All I can say is turn away. The place takes your positivity and grinds it up. Lots of blame game and finger pointing. Implementation needs new management and the hidden agendas never end. You are always talked about when not around and your ideas get shunned since you are not an executive. They try to write you up to avoid giving a raise. Please beware!
The company has a small company feel which allows you to be close to upper management but still has some structure. I wouldn't recommend working there for a long period of time but I think it is a great part-time job that allows you to learn what a corporate job is like.
Manager of COBRA Administration (Former Employee) – Austin, TX – April 15, 2018
It's been a long time since I worked for the Boon Group, however looking at their website not much has changed. Still the same management structure. Management can be challenging to deal with but not all the time. Work/life balance is difficult if you are in a supervisor or management position.
Accountant (Former Employee) – Austin, TX – February 8, 2018
Currently work in accounting department and there’s little room for advancement. Some supervisors are immature and inexperienced. The company recently changed PTO policy (and took away days) and took a holiday. Managers in my department are poor planners and make a lot of last minute decisions. Health benefits are costly and 401k is decent. Company is undergoing major changes which includes lay offs. Favortisim and office politics are definitely present...not too bad in my department. Very poor training and unstructured work environment.
Team Leader/Supervisor (Current Employee) – Austin, TX – December 8, 2017
Typical workday consists of mass frustration, and constant pondering as to why it is you're fighting for these people.
Learning here is by struggle, and from the other self taught folks alongside you.
Quality management, much like training is Non existent.
As for culture, there are good people here... all of whom are below management level and stress themselves to death for meager salaries while the company continuously promises to "make Boon great again".
Hardest part of the job is wondering whether or not you will have that j-o-b tomorrow based on the failing business model you've found yourself in.
Most enjoyable part of the job will be your coworkers in the trenches with you. You will make friends here, but don't ever use that as an excuse to justify spending any additional moments of your life inside these walls. Stay in touch with those friends from your delightfully greener pastures, of which there are plenty, that are offering you actual training, supportive management, and opportunities for real growth and professional development.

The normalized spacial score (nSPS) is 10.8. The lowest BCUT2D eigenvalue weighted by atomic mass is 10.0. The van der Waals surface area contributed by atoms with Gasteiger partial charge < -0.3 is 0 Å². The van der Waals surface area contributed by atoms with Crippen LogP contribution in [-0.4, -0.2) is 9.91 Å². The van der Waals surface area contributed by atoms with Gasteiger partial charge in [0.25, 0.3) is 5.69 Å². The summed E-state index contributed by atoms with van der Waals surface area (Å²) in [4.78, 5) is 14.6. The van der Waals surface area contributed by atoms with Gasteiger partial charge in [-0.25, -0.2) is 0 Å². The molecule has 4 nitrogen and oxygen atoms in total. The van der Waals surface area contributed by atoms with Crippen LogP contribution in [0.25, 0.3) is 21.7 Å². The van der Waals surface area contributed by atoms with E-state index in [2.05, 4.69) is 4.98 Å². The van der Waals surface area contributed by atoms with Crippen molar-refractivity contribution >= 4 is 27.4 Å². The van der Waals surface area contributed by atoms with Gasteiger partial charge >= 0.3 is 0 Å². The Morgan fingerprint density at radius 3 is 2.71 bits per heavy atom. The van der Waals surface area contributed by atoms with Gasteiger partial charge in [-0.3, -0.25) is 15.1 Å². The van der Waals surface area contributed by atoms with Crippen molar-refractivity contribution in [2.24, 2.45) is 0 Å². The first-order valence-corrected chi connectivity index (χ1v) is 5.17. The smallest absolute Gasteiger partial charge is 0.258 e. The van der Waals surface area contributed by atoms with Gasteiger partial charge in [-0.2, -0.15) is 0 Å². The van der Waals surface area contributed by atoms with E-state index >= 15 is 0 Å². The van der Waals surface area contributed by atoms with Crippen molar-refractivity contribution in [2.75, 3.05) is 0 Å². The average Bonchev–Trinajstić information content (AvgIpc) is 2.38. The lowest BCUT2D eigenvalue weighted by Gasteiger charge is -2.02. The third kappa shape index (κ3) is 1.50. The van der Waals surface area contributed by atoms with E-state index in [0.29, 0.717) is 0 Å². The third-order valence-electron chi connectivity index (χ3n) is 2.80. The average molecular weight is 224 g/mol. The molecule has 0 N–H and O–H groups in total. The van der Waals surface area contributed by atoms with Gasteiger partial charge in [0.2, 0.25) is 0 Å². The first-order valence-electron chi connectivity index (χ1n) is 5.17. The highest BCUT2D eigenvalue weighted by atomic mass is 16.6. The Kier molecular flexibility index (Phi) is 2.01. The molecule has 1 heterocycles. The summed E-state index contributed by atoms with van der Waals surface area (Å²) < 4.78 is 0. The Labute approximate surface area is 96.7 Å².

Covered Parking, Generous PTO, You will appreciate any future job more having suffered here
Deplorable Management, No Training, No Professional Development, Patchwork Systems, unsustainable business model with present "leadership"
The Boon group hires people at the lowest possible price. This leads to high turnover. With the high volume of work and the understaffed departments very little training is given for new employees to succeed.
High work load, little training, Low pay, high stress
When i first started working for this company i would have sung high praises and recommended people work for the company. But the company went down hill in the last couple of years. I stuck with the company hoping it would turn around, trying to give support when asked, but instead was let go. Management was falling apart going from someone who at least cared and made and effort to work with you and help you to management, to management that tells you one thing but turns around and does another. Inexperience management, taking business on when the personnel, technology was not there yet.
• Trained new hires and provided refresher training in eligibility, missed premiums, COBRA, health claim status, verification of multi-carrier benefits, fringe, enrollment process and other topics. • Updated and incorporated new and/or changed policies and procedures in the training documents. • Created agendas or timelines for six to eight weeks of training. Scheduled breaks and time off. • Communicated training results and progress with department management. • Identified and challenged new employees who were fast learners and could start work sooner in the call center.
Managers aren't structured. They don't support established employees. New hires seem to have the most benefits since the company is a lot more lenient toward those employees. There is a lot of favoritism when it comes to who gets promoted and who is looked at for career advancement.
Current Employee (Current Employee) – Austin, TX – July 19, 2017
Most of the benefits are good (starting 4 weeks of PTO for salaried employees, 12 weeks maternity leave, telemedicine plan, wellness plan), with the exception of MRBP instead of a PPO health insurance, but they now offer a PPO option. Company has gone through a lot of turmoil in the last couple of years, but getting better slowly (hopefully). Working on technology updates. Got rid of a toxic President/CEO.
A typical day at work included attempting to cover for the various employees that were either fired or had relieved themselves of their position. Employee turnovers was so out of control that the company was having trouble even keeping enough temps on the floor to keep the company moving forward. Rampant disorganization and disengaged management were just two of the many problems.